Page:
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Hardware Installation & Guidelines on Redhat 9.0 Operating System

Last Updated: Sep 08, 2016 01:41PM PDT
Product: All
Computer: Workstation, Desktop, Server
Operating System: Redhat 9.0

LINUX  Redhat 9.0 Desktop Support

Software Installation Recommendations
In general, the Magma chassis does not require any software in a desktop environment. There are 2 bridges in the Magma configuration and the Bios software recognizes and configures bridges in all desktop systems.

It is highly recommended that you install your PCI cards in your host and ensure the drivers and applications work properly. This makes the debugging process easier.

1. Install PCI Card in host system
2. Follow driver installation instructions for your PCI Card
3. Verify your PCI Card driver installation
4. From a terminal window use,  lspci to view a listing of the PCI devices in your desktop
5. You can use lspci –vt for a more detailed description
6. From a terminal window, use lsmod to ensure the drivers for your card are loaded. Most PCI card drivers are loadable modules, lsmod lists the loaded modules.
7. Once you are happy with the card installation, halt your machine.
8. Insert Magma Host PCI card in any open PCI slot.
9. Insert your PCI card(s) in the chassis
10. Connect chassis to Magma Host PCI card with black cable.
11. Turn on chassis
12. Boot your desktop

Verification of installation
1. Once you have booted your desktop, open a terminal window
2. run lspci –t from prompt
3. You should see two bridges and behind the second bridge you should see your PCI card
01:00.0 PCI bridge: Digital Equipment Corporation DECchip 21150 (rev 06) (prog-if 00 [Normal decode])
02:03.0 PCI bridge: Digital Equipment Corporation DECchip 21150 (rev 06) (prog-if 00 [Normal decode])
03:04.0 Ethernet controller: Intel Corp. 82557/8/9 [Ethernet Pro 100] (rev 08)

4. run lsmod from the prompt and ensure the drivers are loaded for your PCI card
5. run dmesg | less and you any modules that loaded will report devices i.e. /dev/sdc1 (scsi)
6. Launch applications that use the card and ensure functionality.

General Information
I have found that most kernel settings required for the PCI cards are already installed and part of the kernel in RH 9. Before rebuilding the kernel, go to /usr/src/linux- and type make menuconfig. You can verify options without making changes. If you need to make changes and recompile a kernel, do so one step at a time. i.e.  Make kernel configuration changes (make menuconfig), rebuild kernel (make dep make bzImage), copy old kernel to xxxx.old, link new kernel and reboot. Once reboot, then you can proceed installing drivers for your PCI card, by  running rpm( rpm –ivh pcicardxx.rpm) or by building new source with make install.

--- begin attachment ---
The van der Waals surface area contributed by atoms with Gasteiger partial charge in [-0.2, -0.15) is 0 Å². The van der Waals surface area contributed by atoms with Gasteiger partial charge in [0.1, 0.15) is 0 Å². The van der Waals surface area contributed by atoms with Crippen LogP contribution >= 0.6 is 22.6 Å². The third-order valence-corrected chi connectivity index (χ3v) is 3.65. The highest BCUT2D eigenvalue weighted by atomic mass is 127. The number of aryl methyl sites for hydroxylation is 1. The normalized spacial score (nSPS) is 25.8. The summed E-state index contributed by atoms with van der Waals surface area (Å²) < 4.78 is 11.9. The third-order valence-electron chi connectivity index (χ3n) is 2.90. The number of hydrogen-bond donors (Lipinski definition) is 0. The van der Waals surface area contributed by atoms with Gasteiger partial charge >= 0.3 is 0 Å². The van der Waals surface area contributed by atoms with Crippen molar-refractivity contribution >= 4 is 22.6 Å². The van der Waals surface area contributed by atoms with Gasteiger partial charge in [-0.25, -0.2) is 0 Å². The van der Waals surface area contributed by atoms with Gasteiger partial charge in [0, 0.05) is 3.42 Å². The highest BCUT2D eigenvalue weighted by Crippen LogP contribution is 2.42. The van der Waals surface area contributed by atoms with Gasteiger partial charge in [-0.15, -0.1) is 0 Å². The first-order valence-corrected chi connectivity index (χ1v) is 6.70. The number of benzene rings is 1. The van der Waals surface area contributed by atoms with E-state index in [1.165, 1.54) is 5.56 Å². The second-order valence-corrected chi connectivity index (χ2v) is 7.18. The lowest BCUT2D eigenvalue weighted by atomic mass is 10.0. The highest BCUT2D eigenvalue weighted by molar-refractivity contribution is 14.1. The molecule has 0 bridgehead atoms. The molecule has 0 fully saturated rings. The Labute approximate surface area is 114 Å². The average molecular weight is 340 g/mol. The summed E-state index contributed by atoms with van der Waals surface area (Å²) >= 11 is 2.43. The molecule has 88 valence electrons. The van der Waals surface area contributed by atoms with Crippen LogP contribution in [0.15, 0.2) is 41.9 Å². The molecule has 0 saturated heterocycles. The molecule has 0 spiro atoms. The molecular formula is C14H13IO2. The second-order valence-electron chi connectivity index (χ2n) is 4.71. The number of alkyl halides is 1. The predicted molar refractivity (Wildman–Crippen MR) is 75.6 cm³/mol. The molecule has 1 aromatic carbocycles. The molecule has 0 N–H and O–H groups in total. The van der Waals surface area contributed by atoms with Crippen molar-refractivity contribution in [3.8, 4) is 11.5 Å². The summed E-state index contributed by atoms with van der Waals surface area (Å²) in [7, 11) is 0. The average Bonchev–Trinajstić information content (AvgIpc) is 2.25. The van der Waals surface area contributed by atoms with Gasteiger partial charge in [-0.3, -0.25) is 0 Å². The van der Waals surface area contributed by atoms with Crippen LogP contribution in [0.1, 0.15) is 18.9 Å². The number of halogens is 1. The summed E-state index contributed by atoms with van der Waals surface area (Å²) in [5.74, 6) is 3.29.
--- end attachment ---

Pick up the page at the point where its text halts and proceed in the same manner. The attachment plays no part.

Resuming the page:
Once you have installed the driver package, verify the kernel module is loaded by lsmod.

Specific PCI Card Information

For simple Ethernet pci cards, you may not need to install drivers, the drivers are probably installed. you can probably go right to redhat->system configuration-> network. Configure your ethernet card by selecting proper vendor information.

Some SoundBlaster pci cards are part of the RedHat 9.0 kernel and do not require any modifications to the kernel.

Kudzu is a useful tool you can enable from a terminal window by running setup. Setup will let you turn on and off certain features, select kudzu. Upon reboot Kudzu will always look for new hardware and prompt you to configure it or not. This tool can be helpful.

PCI Utils
This package supplies tools for working with PCI cards. The utilities, lspci and setpci, are very useful in checking configuration header registers and card locations according to bus number, device number, and function number.

High End Sound Cards
There is a project called the Advanced Linux Sound Architecture. This driver is a modular driver developed to work with many high end sound cards, such as RME 9656, and Motu. The link to the website is

Progress and Status Report

PCI Cards Tested and verified
Ethernet Pro 100 32/33mghz ; Gigabit Ethernet by Wideband
Adaptec 39120 Raid 64/66;  Sound Blaster;  Osprey 230


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